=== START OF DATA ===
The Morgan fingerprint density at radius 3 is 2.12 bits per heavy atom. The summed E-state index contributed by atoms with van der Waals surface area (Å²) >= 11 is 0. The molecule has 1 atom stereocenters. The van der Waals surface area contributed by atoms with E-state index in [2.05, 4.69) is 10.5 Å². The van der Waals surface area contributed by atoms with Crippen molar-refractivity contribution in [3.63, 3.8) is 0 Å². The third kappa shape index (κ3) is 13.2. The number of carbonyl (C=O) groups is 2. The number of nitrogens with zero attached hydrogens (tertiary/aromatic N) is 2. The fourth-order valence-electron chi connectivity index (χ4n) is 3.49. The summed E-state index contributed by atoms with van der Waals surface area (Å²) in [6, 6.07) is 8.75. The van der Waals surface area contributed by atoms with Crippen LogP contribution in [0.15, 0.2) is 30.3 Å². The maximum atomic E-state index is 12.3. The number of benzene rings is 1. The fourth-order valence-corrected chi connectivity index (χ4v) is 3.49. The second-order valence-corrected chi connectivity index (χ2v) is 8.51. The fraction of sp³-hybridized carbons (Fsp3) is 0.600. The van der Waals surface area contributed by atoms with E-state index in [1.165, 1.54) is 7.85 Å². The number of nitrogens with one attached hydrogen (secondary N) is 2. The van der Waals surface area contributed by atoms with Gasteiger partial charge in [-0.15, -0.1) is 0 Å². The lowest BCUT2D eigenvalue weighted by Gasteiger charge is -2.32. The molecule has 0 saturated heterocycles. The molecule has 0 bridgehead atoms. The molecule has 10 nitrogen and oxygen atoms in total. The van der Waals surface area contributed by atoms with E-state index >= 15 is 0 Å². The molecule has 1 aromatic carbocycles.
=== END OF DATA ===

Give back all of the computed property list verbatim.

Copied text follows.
The Morgan fingerprint density at radius 3 is 2.12 bits per heavy atom. The summed E-state index contributed by atoms with van der Waals surface area (Å²) >= 11 is 0. The molecule has 1 atom stereocenters. The van der Waals surface area contributed by atoms with E-state index in [2.05, 4.69) is 10.5 Å². The van der Waals surface area contributed by atoms with Crippen molar-refractivity contribution in [3.63, 3.8) is 0 Å². The third kappa shape index (κ3) is 13.2. The number of carbonyl (C=O) groups is 2. The number of nitrogens with zero attached hydrogens (tertiary/aromatic N) is 2. The fourth-order valence-electron chi connectivity index (χ4n) is 3.49. The summed E-state index contributed by atoms with van der Waals surface area (Å²) in [6, 6.07) is 8.75. The van der Waals surface area contributed by atoms with Crippen LogP contribution in [0.15, 0.2) is 30.3 Å². The maximum atomic E-state index is 12.3. The number of benzene rings is 1. The fourth-order valence-corrected chi connectivity index (χ4v) is 3.49. The second-order valence-corrected chi connectivity index (χ2v) is 8.51. The fraction of sp³-hybridized carbons (Fsp3) is 0.600. The van der Waals surface area contributed by atoms with E-state index in [1.165, 1.54) is 7.85 Å². The number of nitrogens with one attached hydrogen (secondary N) is 2. The van der Waals surface area contributed by atoms with Gasteiger partial charge in [-0.15, -0.1) is 0 Å². The lowest BCUT2D eigenvalue weighted by Gasteiger charge is -2.32. The molecule has 0 saturated heterocycles. The molecule has 0 bridgehead atoms. The molecule has 10 nitrogen and oxygen atoms in total. The van der Waals surface area contributed by atoms with E-state index >= 15 is 0 Å². The molecule has 1 aromatic carbocycles.